DONALD TRUMP’S campaign slogan promised to “Make America Great Again”. Mr Trump is now 500 days into his presidency, and seems ready to proclaim victory. The president reckons that a strong economy and soaring confidence are a result of his policies. “Best Economy & Jobs EVER,” he tweeted today. Dissenters assert that Mr Trump is reaping the benefits of policies enacted by the previous administration and that he has achieved little beyond a tax cut that favours the rich. In an effort to peer through the partisanship The Economist has compiled 11 charts that keep tabs on Mr Trump as he progresses through the remaining 961 days (at least) of his presidency.
Mr Trump admitted he was “very proud” when the stockmarket rallied after his inauguration. During his first year in office he tweeted 14 times about the Dow Jones Industrial Average, an index tracking 30 big American firms. The president likes to take credit for the Dow’s performance; it has risen24% since he took office. But what goes up often comes down.
On the campaign trail Mr Trump stated that he would grow the economy by “four percent” a year, or perhaps as much as “six percent”. Many reckon this extremely unrealistic: GDP growth has averaged 2.6% a year over the previous 30 years. In Mr Trump’s time in office, it has risen by 2.52%on an annualised basis.
During the financial crisis America’s debt rose from 60% to 100% of GDP over six years. A big borrower when he was in business, Mr Trump is now less keen on debt: he accuses his predecessor of “bankrupting” the country to enrich donors. Althoughthe stock of debt has remained steady so far the tax plan passed in December may push it up higher.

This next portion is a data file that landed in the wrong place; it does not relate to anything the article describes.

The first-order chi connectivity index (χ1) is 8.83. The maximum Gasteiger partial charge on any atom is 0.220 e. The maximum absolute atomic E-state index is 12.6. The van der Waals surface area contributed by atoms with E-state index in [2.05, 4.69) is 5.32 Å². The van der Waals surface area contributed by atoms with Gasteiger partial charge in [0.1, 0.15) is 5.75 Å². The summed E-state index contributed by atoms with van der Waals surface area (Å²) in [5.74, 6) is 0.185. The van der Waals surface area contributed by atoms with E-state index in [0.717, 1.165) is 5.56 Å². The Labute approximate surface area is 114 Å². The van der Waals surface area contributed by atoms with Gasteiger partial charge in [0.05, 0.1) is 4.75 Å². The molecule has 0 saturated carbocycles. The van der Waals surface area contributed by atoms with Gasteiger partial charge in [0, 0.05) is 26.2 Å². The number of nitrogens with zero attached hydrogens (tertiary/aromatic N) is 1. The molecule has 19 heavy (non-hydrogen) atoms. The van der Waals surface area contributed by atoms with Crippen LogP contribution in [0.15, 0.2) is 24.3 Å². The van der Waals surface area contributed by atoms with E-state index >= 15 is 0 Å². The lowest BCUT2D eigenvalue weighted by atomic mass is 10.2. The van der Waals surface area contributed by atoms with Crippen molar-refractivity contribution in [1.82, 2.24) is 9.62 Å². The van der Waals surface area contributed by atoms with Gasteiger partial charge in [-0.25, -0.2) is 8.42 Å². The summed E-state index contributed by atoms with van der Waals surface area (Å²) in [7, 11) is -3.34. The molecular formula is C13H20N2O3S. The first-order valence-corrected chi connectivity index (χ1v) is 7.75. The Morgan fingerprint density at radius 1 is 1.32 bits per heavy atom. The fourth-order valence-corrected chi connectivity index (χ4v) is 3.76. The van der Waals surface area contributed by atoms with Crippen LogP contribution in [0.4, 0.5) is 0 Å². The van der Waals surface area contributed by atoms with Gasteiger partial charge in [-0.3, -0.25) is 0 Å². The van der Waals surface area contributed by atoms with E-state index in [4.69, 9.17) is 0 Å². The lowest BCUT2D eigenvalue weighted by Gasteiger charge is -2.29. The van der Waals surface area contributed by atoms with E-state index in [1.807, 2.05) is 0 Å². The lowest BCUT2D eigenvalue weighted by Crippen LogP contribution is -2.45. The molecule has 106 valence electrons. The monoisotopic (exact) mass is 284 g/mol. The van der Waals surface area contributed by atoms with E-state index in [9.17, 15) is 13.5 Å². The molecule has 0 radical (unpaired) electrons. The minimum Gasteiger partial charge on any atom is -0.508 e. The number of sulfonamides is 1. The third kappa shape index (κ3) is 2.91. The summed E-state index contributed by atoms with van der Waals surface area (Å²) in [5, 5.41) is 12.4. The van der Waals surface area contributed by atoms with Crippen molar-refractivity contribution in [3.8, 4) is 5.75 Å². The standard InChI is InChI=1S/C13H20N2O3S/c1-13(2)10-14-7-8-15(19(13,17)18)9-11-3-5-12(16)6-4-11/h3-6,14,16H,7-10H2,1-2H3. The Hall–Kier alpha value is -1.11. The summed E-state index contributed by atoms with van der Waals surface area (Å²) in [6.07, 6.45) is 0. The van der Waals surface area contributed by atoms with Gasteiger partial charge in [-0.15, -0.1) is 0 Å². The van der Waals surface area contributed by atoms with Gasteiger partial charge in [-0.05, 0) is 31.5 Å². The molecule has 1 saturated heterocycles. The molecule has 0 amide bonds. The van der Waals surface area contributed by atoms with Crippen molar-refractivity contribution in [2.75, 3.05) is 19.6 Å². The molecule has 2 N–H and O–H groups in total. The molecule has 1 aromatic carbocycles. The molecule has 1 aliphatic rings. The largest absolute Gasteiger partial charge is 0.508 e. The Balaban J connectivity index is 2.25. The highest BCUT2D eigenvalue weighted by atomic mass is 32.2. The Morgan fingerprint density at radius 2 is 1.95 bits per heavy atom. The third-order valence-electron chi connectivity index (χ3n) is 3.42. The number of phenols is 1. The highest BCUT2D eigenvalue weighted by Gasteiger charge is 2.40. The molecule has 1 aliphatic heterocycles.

America last ran a trade surplus in 1975 and Mr Trump thinks that is an embarrassment. The president has promised to fix it with his deal-making skills. Thus far he has withdrawn from a pending Pacific trade deal and is renegotiating NAFTA, and he is now threatening a full-scale trade war. In the three months to March 2018 the trade deficit was 0.44% of GDP higherthan it was when Mr Trump took office.
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Mr Trump inherited a healthy labour market upon entering office. The jobless rate fell from a 26-year high of 10% in 2009 to 4.8% in January 2017. It has since fallen another 0.9percentage points as of May 2018. Mr Trump claimed in August that “unemployment is at a record low” but it needs to fall by a further 1.3percentage points to beat the record of 2.5% set in 1953.
201012141618202224130140150160170▶︎TRUMPOBAMA◀︎Target of 25m jobs over ten years
On the campaign trail, Mr Trump promised to create 25 million jobs in a decade, a sustained rate of job growth never seen before. There were another 15.8m employed in January 2017, when Mr Trump took office, than in the depths of the Great Recession. A further 2.1mhave since found work. So far, he is146,163 jobs behind his target’s schedule.
20091011121314151617189095100105110▶︎TRUMPOBAMA◀︎All wage earnersAll non-supervisory rolesManufacturing, non-supervisory
American blue-collar workers have suffered a chronic lack of earnings growth in recent years. From 2009-17, wage-earners’ real pay increased an average of just 0.5% per year, and stagnated among manufacturing workers. Since Mr Trump took office pay for all wage earners hasincreased by 0.6% a year on average, and for manufacturing workers it has risen by 1.1%.
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Controlling immigration was a cornerstone of Mr Trump’s election platform. While progress on a border wall with Mexico has been slow, rhetoric alone seemed enough: apprehensions at the Mexican border—a proxy for illegal immigration—fell 75% in the six months following Mr Trump’s victory. But they have since risen. While deportations have fallen,arrests of immigrants have risen13.4% since Mr Trump took the oath.
While Mr Trump seems willing to engage in a sparring match with foreign leaders on Twitter he has not yet started any new wars. He was opposed to the war in Iraq, after he was for it, and blamed the rise of ISIS on the “weakness and incompetence” of the Democrats. In an effort to reduce the threat of Islamic extremism Mr Trump has so far committed an additional 6,162troops to Afghanistan, Iraq and Syria.